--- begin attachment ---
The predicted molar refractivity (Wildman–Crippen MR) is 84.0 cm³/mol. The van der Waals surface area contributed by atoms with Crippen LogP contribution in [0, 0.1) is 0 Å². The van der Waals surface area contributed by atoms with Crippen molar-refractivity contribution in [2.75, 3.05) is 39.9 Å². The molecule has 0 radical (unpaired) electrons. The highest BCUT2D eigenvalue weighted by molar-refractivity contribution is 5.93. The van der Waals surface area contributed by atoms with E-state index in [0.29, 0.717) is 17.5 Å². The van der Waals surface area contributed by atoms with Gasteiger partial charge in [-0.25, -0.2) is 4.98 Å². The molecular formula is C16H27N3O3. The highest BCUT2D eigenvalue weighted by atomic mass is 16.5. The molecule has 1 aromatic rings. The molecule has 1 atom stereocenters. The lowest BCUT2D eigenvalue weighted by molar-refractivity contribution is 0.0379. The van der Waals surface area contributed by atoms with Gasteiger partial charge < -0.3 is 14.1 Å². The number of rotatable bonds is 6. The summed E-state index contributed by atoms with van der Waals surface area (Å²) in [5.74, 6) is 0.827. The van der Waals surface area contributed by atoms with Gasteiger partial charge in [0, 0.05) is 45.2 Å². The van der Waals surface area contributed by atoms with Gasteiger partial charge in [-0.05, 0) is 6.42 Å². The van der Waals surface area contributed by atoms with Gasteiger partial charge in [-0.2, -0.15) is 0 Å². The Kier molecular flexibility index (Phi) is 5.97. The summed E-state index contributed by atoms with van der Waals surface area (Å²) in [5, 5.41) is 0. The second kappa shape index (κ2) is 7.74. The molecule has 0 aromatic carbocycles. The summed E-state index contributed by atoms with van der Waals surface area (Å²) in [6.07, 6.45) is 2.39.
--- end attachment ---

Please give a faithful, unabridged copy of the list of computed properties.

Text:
The predicted molar refractivity (Wildman–Crippen MR) is 84.0 cm³/mol. The van der Waals surface area contributed by atoms with Crippen LogP contribution in [0, 0.1) is 0 Å². The van der Waals surface area contributed by atoms with Crippen molar-refractivity contribution in [2.75, 3.05) is 39.9 Å². The molecule has 0 radical (unpaired) electrons. The highest BCUT2D eigenvalue weighted by molar-refractivity contribution is 5.93. The van der Waals surface area contributed by atoms with E-state index in [0.29, 0.717) is 17.5 Å². The van der Waals surface area contributed by atoms with Gasteiger partial charge in [-0.25, -0.2) is 4.98 Å². The molecular formula is C16H27N3O3. The highest BCUT2D eigenvalue weighted by atomic mass is 16.5. The molecule has 1 aromatic rings. The molecule has 1 atom stereocenters. The lowest BCUT2D eigenvalue weighted by molar-refractivity contribution is 0.0379. The van der Waals surface area contributed by atoms with Gasteiger partial charge < -0.3 is 14.1 Å². The number of rotatable bonds is 6. The summed E-state index contributed by atoms with van der Waals surface area (Å²) in [5.74, 6) is 0.827. The van der Waals surface area contributed by atoms with Gasteiger partial charge in [0, 0.05) is 45.2 Å². The van der Waals surface area contributed by atoms with Gasteiger partial charge in [-0.05, 0) is 6.42 Å². The van der Waals surface area contributed by atoms with Gasteiger partial charge in [-0.2, -0.15) is 0 Å². The Kier molecular flexibility index (Phi) is 5.97. The summed E-state index contributed by atoms with van der Waals surface area (Å²) in [5, 5.41) is 0. The second kappa shape index (κ2) is 7.74. The molecule has 0 aromatic carbocycles. The summed E-state index contributed by atoms with van der Waals surface area (Å²) in [6.07, 6.45) is 2.39.